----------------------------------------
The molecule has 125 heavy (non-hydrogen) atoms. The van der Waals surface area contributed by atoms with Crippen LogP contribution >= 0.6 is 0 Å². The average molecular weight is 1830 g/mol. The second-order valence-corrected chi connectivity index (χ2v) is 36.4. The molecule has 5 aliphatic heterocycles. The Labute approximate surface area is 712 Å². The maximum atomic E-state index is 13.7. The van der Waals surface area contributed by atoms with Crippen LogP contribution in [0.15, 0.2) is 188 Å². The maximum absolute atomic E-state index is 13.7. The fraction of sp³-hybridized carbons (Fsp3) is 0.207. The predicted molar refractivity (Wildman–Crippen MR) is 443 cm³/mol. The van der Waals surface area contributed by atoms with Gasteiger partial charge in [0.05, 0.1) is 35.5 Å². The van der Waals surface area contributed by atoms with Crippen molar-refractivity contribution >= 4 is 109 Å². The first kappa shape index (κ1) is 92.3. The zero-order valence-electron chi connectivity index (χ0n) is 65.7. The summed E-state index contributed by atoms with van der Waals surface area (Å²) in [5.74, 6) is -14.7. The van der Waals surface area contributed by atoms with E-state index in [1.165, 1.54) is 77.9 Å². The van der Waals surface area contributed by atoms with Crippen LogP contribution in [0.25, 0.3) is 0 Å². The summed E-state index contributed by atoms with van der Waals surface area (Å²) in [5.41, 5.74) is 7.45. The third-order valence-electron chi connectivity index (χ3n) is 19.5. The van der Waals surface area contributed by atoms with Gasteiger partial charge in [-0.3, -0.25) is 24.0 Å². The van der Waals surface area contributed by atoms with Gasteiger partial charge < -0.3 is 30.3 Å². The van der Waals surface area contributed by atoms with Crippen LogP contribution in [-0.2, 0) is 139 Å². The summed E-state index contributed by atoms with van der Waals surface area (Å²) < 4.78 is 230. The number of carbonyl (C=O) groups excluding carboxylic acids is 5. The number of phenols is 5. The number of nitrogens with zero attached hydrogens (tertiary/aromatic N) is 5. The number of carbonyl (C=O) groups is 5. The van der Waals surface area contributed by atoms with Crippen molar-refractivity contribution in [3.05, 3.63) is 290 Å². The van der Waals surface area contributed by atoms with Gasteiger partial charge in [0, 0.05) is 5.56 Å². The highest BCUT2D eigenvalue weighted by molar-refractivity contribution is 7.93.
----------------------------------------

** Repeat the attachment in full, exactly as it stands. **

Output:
The molecule has 125 heavy (non-hydrogen) atoms. The van der Waals surface area contributed by atoms with Crippen LogP contribution >= 0.6 is 0 Å². The average molecular weight is 1830 g/mol. The second-order valence-corrected chi connectivity index (χ2v) is 36.4. The molecule has 5 aliphatic heterocycles. The Labute approximate surface area is 712 Å². The maximum atomic E-state index is 13.7. The van der Waals surface area contributed by atoms with Crippen LogP contribution in [0.15, 0.2) is 188 Å². The maximum absolute atomic E-state index is 13.7. The fraction of sp³-hybridized carbons (Fsp3) is 0.207. The predicted molar refractivity (Wildman–Crippen MR) is 443 cm³/mol. The van der Waals surface area contributed by atoms with Gasteiger partial charge in [0.05, 0.1) is 35.5 Å². The van der Waals surface area contributed by atoms with Crippen molar-refractivity contribution >= 4 is 109 Å². The first kappa shape index (κ1) is 92.3. The zero-order valence-electron chi connectivity index (χ0n) is 65.7. The summed E-state index contributed by atoms with van der Waals surface area (Å²) in [5.74, 6) is -14.7. The van der Waals surface area contributed by atoms with E-state index in [1.165, 1.54) is 77.9 Å². The van der Waals surface area contributed by atoms with Crippen LogP contribution in [0.25, 0.3) is 0 Å². The summed E-state index contributed by atoms with van der Waals surface area (Å²) in [5.41, 5.74) is 7.45. The third-order valence-electron chi connectivity index (χ3n) is 19.5. The van der Waals surface area contributed by atoms with Gasteiger partial charge in [-0.3, -0.25) is 24.0 Å². The van der Waals surface area contributed by atoms with Gasteiger partial charge < -0.3 is 30.3 Å². The van der Waals surface area contributed by atoms with Crippen LogP contribution in [-0.2, 0) is 139 Å². The summed E-state index contributed by atoms with van der Waals surface area (Å²) < 4.78 is 230. The number of carbonyl (C=O) groups excluding carboxylic acids is 5. The number of phenols is 5. The number of nitrogens with zero attached hydrogens (tertiary/aromatic N) is 5. The number of carbonyl (C=O) groups is 5. The van der Waals surface area contributed by atoms with Crippen molar-refractivity contribution in [3.05, 3.63) is 290 Å². The van der Waals surface area contributed by atoms with Gasteiger partial charge in [0, 0.05) is 5.56 Å². The highest BCUT2D eigenvalue weighted by molar-refractivity contribution is 7.93.